The A’s announced Wednesday that they’ve released veteran shortstop Elvis Andrus. Infielder Sheldon Neuse is up from Triple-A Las Vegas to take his spot on the roster.
Once Andrus wasn’t traded either in the offseason or at the trade deadline earlier this month, the writing was on the wall for Andrus, whose contract contains a vesting player option for the 2023 season that would become kick in upon reaching 550 plate appearances. The rebuilding Athletics unsurprisingly had no interest in allowing that option to vest, and the mere presence of that option has made the possibility of trading Andrus seem both complicated and frankly unlikely since this past winter. Now that he’s been released, however, it’s a moot point; the option won’t vest an Andrus will simply become a free agent at season’s end.
[Related: Vesting Options Updates on Flexen, Maldonado, Carrasco, Andrus]
Andrus can now sign a new deal that does not require a new club to pay him $15MM in 2023 if he reaches 550 plate appearances on the season. (He’s currently at 386 trips to the plate and would’ve needed another 164 to reach that threshold.) Any team that signs Andrus would need only pay him the prorated league minimum for any time spent on the Major League roster; the A’s will remain on the hook for the rest of this year’s salary.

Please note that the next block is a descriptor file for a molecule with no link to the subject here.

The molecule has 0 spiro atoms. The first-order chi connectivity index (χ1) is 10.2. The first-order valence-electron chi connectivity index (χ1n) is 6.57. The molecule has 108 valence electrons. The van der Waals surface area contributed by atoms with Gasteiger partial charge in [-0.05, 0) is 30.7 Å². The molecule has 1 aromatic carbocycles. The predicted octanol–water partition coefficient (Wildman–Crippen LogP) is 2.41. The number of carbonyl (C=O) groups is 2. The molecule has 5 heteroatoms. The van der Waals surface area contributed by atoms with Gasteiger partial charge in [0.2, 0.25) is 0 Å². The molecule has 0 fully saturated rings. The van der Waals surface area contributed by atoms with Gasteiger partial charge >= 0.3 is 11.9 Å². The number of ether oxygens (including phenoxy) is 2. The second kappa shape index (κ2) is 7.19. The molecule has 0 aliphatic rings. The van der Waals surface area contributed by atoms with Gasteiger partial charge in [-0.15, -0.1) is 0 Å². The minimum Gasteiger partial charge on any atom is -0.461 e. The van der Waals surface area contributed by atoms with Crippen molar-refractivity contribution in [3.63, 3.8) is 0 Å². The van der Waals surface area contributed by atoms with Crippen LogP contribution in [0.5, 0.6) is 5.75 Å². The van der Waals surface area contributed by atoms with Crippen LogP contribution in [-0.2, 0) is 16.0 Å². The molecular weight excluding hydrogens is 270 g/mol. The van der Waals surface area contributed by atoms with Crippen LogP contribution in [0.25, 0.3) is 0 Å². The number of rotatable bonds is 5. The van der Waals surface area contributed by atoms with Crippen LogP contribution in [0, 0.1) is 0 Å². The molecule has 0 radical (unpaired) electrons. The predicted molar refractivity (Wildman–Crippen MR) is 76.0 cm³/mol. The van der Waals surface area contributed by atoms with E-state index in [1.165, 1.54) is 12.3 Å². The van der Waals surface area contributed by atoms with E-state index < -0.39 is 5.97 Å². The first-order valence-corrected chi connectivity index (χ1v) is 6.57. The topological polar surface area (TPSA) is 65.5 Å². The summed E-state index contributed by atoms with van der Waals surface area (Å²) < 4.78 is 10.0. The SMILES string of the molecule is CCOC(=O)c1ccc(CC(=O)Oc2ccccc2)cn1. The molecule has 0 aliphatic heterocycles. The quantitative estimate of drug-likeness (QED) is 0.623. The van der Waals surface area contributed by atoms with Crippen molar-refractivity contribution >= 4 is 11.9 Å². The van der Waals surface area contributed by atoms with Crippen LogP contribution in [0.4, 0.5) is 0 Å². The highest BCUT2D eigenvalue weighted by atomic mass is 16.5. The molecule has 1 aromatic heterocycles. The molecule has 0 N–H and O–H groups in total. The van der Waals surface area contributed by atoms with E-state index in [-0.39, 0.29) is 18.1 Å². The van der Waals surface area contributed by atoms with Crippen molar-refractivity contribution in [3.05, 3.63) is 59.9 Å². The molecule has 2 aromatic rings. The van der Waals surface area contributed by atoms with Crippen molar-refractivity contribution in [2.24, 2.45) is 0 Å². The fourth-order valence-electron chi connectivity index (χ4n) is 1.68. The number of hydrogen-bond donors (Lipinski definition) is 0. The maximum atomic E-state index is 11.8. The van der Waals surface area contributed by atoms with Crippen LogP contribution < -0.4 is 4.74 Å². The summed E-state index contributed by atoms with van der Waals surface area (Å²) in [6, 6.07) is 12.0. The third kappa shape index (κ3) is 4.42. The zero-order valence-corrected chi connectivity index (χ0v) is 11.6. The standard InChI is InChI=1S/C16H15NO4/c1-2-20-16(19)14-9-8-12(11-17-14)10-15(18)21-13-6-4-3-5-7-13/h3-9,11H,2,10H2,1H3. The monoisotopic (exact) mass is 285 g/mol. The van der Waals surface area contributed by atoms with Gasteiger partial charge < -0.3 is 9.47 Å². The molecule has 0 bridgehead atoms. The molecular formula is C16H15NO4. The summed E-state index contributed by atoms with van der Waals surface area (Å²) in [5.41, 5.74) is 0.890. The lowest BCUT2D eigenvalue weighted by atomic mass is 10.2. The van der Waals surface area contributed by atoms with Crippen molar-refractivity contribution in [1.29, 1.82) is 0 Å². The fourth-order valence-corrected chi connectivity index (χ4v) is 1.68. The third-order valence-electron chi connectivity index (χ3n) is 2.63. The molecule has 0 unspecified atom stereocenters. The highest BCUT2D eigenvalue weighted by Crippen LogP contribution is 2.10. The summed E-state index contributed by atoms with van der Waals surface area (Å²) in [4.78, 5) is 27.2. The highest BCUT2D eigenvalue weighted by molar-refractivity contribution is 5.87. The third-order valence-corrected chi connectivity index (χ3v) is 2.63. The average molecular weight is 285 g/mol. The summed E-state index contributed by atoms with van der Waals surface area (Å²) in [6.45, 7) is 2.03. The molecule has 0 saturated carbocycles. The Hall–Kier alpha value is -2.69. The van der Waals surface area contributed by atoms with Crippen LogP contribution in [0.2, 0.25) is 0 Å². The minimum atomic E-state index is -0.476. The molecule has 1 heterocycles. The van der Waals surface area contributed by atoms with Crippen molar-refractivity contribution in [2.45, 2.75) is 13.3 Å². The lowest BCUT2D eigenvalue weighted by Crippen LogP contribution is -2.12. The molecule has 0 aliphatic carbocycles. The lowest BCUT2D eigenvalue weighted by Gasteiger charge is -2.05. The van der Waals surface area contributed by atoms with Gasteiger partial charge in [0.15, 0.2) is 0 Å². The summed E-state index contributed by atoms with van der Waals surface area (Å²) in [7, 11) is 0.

It’s been a decent season for Andrus at the plate and with the glove. The 33-year-old (34 next week) is no longer the hitter, but he’s turned in a respectable .237/.301/.373 batting line (97 wRC+) with eight home runs, 24 doubles and seven stolen bases. Defensive metrics on Andrus are something of a mixed bag this season; Defensive Runs Saved pegs him six runs below average, but neither Ultimate Zone Rating (2.6) nor Outs Above Average (-1) is quite so sour on his glovework. It’s fair to say that Andrus is clearly no longer the premium defender he was early in his career, when he was regarded as one of the sport’s top gloves at any position.
With Andrus out the door, the A’s will turn shortstop over to a player who has just that type of defensive prowess right now, in the early stages of his own career. Nick Allen23, has managed just a .215/.279/.316 slash through his first 173 trips to the plate in the big leagues, but he’s considered one of the best defensive shortstops in the minors and has a more palatable .266/. 371/.358 slash in 206 plate appearances for Triple-A Las Vegas, where he’s walked almost as often as he’s struck out (13.1% versus 16.5%).
Allen will likely never hit for power in the big leagues, but with regular playing time, his walk rates, speed and bat-to-ball skills could lead to some 20-steal seasons with solid OBP marks and more defensive contributions. If the lack of power proves too limiting for Allen to hit like an everyday player, the glove and above-average speed should make him a useful utility infielder who can provide excellent defense at shortstop, second base and third base.